1

2

3

4

5

n/a

It took too long

0

1

2

3

4

5

n/a

The noise bothered me

0

1

2

3

4

5

n/a

I was reluctant to undergo the scan

0

1

2

3

4

5

n/a

It went better than expected

0

1

2

3

4

5

n/a

The PET-CT contrast agents caused discomfort

0

1

2

3

4

5

n/a

Comparing PET-CT to PET-MRI

The PET-MRI was less of a burden than the PET-CT

0

1

2

3

4

5

n/a

It didn’t matter that the PET-MRI took longer than the PET-CT

0

1

2

3

4

5

n/a

If the results are equally good, I prefer the PET-MRI over the PET-CT

0

1

2

3

4

5

n/a

If the results of the PET-MRI are better than the PET/CT, I would prefer the PET-MRI over the PET-CT

0

1

2

3

4

5

n/a

Comments

0: Don’t know. 1: Strongly disagree. 2: Disagree. 3: Neither agree nor disagree. 4: Agree. 5: Strongly agree. n/a: not applicable.

Patients

Written informed consent will be obtained from all participants. Patients scheduled to undergo either RFA/MWA of CRLM, solely or in combination with resection, or RFA/MWA for LTP after previous thermal ablation of CRLM, will be recruited at a referral university hospital (VU University Medical Center, Amsterdam, the Netherlands) and a large community teaching hospital (Gelderse Vallei, Ede, the Netherlands). Assessment prior to ablation consists of a full-body 18 F-FDG PET-CT and 4-phase liver CT or MRI of the liver. Increased FDG uptake of the CRLM on the pre-operative PET scan is a requirement. All patients will be discussed by a multidisciplinary liver board prior to treatment and suitability for RFA or MWA will be at their discretion. Treatment will depend, amongst others things, on the number, location and size of lesions. An open approach using intra-operative ultrasound is preferred as an initial treatment, and a CT-guided percutaneous approach will be used for treatment of recurrences. Technical success, or was the tumor ablated according to protocol, was required before inclusion [16]. Our protocol defines a complete ablation as the entire size of the tumor plus a 1 cm tumor free margin as seen on IOUS or CT. This area was calculated during the planning phase of the procedure.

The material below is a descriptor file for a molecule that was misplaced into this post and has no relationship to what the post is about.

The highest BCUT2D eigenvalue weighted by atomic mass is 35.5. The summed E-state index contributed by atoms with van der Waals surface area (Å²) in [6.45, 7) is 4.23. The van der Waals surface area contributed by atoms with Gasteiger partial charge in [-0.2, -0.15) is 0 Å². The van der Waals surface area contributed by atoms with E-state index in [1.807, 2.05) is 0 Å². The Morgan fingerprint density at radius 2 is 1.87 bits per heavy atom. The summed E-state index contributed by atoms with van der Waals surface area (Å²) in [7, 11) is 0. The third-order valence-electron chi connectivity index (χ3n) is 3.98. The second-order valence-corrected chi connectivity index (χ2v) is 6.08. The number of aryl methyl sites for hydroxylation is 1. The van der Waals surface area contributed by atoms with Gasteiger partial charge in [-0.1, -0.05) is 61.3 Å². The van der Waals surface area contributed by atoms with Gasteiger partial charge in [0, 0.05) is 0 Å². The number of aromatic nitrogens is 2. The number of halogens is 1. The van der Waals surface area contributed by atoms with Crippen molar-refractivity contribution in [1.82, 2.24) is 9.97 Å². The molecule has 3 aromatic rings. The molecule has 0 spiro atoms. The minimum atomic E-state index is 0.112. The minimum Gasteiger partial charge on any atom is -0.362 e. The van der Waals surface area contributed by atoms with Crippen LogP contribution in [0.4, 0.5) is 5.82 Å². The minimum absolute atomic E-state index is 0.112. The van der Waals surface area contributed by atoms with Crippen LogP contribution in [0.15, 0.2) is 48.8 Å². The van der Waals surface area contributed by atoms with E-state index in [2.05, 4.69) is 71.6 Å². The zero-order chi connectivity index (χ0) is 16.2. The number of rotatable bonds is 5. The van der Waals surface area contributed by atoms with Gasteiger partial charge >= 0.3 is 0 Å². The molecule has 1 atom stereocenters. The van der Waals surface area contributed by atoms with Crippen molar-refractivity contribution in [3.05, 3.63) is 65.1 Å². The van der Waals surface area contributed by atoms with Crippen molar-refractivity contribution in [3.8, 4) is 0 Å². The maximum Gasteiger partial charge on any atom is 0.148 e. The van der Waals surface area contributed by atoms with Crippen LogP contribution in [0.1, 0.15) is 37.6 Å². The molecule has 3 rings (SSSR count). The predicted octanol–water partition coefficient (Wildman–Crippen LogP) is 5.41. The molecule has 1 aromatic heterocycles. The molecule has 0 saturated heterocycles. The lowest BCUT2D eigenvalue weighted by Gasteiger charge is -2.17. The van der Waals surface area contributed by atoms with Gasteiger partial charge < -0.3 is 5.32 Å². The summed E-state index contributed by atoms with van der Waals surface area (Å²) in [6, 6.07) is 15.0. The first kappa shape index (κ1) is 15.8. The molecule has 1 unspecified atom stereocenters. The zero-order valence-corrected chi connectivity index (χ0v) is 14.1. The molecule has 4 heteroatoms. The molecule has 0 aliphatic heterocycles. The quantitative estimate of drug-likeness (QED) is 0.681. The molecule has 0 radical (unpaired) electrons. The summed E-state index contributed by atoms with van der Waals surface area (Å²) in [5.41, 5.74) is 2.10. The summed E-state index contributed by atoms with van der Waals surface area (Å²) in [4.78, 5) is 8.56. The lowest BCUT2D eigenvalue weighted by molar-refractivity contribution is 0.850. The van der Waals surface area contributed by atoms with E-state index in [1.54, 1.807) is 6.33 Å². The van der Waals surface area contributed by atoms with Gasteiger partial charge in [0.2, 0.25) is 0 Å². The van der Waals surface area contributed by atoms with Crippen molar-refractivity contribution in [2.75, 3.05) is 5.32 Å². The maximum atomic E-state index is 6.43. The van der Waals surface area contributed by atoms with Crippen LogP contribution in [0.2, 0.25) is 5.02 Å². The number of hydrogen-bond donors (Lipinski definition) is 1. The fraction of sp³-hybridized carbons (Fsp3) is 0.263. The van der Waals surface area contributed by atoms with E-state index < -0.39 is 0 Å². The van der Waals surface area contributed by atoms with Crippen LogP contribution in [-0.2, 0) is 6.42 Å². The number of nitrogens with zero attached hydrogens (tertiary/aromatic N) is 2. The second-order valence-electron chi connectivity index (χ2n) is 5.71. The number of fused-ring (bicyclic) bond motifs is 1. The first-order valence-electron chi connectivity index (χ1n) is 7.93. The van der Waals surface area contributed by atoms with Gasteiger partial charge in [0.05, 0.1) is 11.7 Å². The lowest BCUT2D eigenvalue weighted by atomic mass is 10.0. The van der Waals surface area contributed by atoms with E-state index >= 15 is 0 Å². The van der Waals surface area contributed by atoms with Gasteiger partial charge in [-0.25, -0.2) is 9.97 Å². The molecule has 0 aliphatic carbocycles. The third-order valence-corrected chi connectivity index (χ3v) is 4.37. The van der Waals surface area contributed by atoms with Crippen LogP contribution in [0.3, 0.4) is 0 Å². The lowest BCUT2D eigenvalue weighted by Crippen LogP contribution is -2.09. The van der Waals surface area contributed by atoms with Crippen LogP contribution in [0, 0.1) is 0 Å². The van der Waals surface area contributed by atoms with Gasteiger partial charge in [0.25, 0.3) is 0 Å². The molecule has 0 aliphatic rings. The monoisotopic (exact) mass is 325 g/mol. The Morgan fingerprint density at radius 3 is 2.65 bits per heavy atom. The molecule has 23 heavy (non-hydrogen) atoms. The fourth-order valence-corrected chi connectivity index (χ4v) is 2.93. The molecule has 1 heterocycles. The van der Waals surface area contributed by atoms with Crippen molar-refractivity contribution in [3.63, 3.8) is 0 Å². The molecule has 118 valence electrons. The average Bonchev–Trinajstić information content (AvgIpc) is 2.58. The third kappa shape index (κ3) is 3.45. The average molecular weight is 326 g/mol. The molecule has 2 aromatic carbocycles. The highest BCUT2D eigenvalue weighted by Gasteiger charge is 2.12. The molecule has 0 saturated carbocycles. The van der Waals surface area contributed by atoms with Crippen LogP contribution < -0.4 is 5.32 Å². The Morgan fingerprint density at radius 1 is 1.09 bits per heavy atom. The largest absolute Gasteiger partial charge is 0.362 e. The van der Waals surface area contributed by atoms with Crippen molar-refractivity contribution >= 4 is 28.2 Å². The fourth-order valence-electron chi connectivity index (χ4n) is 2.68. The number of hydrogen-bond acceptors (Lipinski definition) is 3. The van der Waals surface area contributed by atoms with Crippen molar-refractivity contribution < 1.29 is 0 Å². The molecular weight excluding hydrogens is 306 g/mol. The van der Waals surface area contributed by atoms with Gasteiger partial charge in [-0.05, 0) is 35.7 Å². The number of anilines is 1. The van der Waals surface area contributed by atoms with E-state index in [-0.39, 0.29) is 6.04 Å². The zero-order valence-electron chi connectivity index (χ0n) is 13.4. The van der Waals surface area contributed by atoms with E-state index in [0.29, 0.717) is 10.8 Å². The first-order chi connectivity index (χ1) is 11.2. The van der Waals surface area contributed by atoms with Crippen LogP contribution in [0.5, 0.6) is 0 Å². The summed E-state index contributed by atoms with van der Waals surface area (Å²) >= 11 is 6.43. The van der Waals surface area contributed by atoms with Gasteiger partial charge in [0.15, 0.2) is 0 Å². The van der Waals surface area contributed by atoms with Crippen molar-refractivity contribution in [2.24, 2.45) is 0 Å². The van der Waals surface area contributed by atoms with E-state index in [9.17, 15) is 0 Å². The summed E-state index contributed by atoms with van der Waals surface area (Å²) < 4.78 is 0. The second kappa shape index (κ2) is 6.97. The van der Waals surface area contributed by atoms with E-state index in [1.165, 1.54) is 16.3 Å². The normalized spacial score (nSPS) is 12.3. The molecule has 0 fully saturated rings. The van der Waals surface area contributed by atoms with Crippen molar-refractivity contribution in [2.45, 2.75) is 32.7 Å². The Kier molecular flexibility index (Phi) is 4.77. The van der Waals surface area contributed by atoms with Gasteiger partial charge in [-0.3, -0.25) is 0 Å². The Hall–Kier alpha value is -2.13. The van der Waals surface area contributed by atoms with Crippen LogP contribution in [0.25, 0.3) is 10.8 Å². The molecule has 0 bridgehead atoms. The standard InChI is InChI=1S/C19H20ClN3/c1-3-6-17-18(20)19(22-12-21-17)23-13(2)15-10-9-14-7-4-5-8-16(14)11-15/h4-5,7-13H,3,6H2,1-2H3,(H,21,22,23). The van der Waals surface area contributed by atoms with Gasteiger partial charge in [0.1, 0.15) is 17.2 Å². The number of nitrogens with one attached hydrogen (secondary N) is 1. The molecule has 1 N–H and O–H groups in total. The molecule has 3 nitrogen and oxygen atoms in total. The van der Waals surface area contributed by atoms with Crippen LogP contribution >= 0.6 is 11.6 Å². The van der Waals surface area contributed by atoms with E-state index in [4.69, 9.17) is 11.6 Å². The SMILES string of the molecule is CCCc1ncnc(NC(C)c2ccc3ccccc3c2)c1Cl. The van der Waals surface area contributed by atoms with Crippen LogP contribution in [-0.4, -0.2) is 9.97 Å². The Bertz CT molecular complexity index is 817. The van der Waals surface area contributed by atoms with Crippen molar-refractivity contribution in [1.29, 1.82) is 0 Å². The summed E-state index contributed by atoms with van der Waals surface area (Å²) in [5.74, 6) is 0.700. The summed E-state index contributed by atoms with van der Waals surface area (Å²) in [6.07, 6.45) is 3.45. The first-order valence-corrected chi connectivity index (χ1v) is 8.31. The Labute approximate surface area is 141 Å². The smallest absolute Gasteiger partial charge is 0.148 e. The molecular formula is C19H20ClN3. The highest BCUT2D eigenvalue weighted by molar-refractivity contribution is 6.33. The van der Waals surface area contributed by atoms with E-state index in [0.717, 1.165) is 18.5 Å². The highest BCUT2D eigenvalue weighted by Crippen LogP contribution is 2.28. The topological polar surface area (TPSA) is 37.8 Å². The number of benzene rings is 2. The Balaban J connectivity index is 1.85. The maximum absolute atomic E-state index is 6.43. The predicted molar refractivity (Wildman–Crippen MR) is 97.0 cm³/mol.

Exclusion criteria are chemotherapy within 6 weeks prior to the first scan, allergies to contrast media and general contraindications for MRI. Patients with an eGFR <60 will be admitted for additional hydration before and after the scans. If chemotherapy is initiated or if the ablated lesion is resected during the first year of follow-up, participation in the study will be aborted.